Technologies to capture carbon emissions from the atmosphere have "limited realistic potential" to help avoid dangerous climate change, scientists have warned.
Schemes such as planting forests, adding iron to oceans to boost plankton absorbing carbon dioxide, and capturing and storing emissions from wood-fuelled power plants have been touted as ways to cut greenhouse gases.
Other potential measures include managing land to increase carbon stored in the soil, directly capturing carbon dioxide from the air and adding certain minerals to land or oceans to absorb the greenhouse gas.
But none of the measures can take carbon out of the atmosphere at the scale and rate of deployment required to meet targets set in the world's first comprehensive climate treaty, the Paris Agreement, a report warned.
There is no "single silver bullet" and the focus needs to be on deep and rapid cuts to the amount of greenhouse gases being put into the atmosphere by human activities such as burning fossil fuels and deforestation.
The Paris Agreement commits countries to holding temperature rises to "well below" 2 Celsius above pre-industrial levels, which means emissions must be cut to net zero by the second half of the century.
But with emissions from some sectors such as aviation and agriculture hard to tackle, "negative emissions technologies" would have a role to play, the scientists from the European Academies Science Advisory Council added.
Some 87% of scenarios by the Intergovernmental Panel on Climate Change (IPCC) for meeting the 2C target require negative emissions technologies, while all models for meeting a more stringent 1.5C limit involve such measures.
Professor Michael Norton, EASAC environment programme director, said: "There's no single technology that offers potential for removing carbon dioxide from the atmosphere at the scale envisaged in IPCC models, which are now Paris Agreement targets."
He added: "We can rule out a single silver bullet."
He warned of "severe drawbacks" to one of the main suggested technologies, which would see renewable energy sources such as wood pellets burned in power stations and the carbon emissions captured and permanently stored.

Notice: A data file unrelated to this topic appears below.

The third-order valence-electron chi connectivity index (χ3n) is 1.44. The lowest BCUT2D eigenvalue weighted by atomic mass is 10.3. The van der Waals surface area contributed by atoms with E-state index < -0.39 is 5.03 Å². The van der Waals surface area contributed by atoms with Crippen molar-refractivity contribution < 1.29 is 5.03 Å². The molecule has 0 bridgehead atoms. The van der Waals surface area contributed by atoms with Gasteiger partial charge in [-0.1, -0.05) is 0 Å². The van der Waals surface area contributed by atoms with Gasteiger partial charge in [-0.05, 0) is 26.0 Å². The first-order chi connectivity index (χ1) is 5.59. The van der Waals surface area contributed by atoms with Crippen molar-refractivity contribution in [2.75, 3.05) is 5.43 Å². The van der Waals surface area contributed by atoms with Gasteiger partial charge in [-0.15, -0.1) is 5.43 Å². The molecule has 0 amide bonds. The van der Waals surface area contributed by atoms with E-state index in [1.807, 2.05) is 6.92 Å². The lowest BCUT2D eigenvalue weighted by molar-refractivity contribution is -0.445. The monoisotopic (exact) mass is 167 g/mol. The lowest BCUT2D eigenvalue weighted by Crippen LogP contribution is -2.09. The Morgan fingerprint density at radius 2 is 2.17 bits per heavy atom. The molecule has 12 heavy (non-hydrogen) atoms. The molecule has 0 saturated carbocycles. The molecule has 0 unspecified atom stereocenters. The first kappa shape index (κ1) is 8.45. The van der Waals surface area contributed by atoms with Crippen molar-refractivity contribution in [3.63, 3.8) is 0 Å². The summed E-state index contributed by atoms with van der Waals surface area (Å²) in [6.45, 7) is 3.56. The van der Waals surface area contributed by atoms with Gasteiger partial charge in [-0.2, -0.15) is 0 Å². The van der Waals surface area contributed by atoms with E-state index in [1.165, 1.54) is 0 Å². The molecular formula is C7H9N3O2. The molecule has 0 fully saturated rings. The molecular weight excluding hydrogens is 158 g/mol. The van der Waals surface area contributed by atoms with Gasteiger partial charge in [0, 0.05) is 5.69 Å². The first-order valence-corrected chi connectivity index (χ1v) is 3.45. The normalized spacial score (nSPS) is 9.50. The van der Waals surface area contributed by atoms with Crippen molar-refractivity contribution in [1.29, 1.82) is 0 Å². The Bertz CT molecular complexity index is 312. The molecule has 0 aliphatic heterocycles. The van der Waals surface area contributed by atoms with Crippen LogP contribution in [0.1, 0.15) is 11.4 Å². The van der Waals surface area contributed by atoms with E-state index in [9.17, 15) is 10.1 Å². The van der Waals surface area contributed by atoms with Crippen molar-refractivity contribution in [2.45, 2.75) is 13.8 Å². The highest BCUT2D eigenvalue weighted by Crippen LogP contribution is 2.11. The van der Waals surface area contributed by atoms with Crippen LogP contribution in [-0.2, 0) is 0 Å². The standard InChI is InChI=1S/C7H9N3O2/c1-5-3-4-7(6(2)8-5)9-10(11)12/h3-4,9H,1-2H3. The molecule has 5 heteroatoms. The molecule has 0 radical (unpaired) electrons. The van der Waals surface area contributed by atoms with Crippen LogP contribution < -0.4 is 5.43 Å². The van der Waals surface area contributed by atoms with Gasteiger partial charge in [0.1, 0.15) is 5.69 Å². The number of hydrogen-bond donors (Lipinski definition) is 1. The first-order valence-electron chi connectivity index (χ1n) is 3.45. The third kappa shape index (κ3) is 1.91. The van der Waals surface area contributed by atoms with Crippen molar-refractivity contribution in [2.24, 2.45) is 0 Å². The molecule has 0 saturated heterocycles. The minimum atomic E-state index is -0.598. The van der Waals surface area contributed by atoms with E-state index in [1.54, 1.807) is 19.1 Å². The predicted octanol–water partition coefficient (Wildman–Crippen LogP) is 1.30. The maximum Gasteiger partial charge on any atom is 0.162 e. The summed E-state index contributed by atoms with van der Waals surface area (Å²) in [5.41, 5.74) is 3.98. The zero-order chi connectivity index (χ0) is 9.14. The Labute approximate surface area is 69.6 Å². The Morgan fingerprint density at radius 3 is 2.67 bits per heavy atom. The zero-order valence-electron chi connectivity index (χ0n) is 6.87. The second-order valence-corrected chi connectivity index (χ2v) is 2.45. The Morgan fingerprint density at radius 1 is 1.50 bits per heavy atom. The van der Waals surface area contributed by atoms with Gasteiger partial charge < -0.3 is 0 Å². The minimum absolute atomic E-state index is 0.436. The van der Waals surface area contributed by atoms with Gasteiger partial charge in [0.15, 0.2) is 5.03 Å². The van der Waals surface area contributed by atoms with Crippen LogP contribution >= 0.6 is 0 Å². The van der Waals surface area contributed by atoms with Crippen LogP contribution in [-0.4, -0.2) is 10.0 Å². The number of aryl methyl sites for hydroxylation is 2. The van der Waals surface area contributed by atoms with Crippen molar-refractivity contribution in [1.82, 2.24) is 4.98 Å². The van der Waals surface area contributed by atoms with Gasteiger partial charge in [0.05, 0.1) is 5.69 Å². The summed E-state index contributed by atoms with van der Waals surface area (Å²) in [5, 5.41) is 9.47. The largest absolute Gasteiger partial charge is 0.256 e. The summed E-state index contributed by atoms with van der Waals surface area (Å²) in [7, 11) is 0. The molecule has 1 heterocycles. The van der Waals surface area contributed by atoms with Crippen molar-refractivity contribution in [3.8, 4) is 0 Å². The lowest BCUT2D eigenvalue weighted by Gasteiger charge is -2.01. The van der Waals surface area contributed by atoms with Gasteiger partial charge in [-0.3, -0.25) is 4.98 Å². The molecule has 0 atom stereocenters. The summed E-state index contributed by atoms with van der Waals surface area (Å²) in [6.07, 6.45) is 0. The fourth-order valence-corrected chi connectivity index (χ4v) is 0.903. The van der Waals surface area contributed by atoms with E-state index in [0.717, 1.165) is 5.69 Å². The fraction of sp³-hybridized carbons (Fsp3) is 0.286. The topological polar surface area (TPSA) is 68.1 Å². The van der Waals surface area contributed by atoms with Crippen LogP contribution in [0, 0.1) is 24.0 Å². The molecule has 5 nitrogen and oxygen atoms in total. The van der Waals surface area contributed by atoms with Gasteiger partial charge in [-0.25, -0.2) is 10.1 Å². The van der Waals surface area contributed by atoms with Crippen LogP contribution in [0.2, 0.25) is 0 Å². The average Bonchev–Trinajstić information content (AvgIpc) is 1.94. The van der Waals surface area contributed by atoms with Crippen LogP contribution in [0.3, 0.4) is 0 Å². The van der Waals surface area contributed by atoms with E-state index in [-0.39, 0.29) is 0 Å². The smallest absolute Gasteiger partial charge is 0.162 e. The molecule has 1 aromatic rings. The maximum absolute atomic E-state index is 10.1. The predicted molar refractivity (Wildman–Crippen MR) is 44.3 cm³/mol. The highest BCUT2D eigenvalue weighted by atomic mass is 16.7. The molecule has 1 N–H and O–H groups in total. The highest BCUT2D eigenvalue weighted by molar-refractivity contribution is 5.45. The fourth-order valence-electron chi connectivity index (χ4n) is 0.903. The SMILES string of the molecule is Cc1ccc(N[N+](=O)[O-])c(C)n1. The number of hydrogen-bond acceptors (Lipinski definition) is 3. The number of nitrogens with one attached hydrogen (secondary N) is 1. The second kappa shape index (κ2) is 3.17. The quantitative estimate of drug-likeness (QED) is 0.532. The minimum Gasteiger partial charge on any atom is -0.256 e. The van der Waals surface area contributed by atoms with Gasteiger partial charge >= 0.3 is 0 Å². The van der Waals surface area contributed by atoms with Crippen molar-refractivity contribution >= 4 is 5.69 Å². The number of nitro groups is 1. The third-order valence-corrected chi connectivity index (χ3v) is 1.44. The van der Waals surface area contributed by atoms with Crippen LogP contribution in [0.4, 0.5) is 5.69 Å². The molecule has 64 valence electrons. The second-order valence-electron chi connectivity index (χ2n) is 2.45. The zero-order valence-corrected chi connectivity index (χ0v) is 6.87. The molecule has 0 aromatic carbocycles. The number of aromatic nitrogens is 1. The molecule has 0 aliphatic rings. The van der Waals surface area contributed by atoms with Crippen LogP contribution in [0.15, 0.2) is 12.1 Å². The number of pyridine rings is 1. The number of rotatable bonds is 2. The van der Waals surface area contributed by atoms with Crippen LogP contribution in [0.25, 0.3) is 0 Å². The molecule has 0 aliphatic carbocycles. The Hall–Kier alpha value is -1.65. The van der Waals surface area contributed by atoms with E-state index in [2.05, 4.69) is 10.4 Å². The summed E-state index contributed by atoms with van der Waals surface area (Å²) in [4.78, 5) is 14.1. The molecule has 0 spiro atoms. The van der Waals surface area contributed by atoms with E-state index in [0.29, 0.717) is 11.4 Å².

Even if all the carbon were captured when biomass was burned, there could be significant emissions during the supply chain as a whole, including changing use of land to grow energy crops and transporting them, he said.
A report on negative emissions technologies also warned measures such as putting iron in the ocean and even planting new forests could have impacts on wildlife, while land-based measures could compete with growing food.
Emissions stored in forests were not secure, as the trees could be cut down in the future, and reforesting and planting new woods should not distract from efforts to curb the existing problem of deforestation, the scientists said.
But in the UK, initiatives to plant more woodlands such as the recently announced Northern Forest could play a part in tackling emissions in the country, which is already deforested, over the next few decades.
Measures to increase the amount of carbon in soils are a "win-win" because they could also improve soil productivity and reduce the need for fertilisers which also create greenhouse gas emissions.
But Prof Norton warned: "Overall our message is that we cannot trust technology to come to the rescue and the (European) Commission should intensify its efforts together with member states to reduce emissions as rapidly as possible."
Prof John Shepherd added: "These negative emissions technologies are very interesting but they're not an alternative to deep and rapid emissions reductions, these remain the safest and reliable option that we have for dealing with too-high levels of carbon dioxide."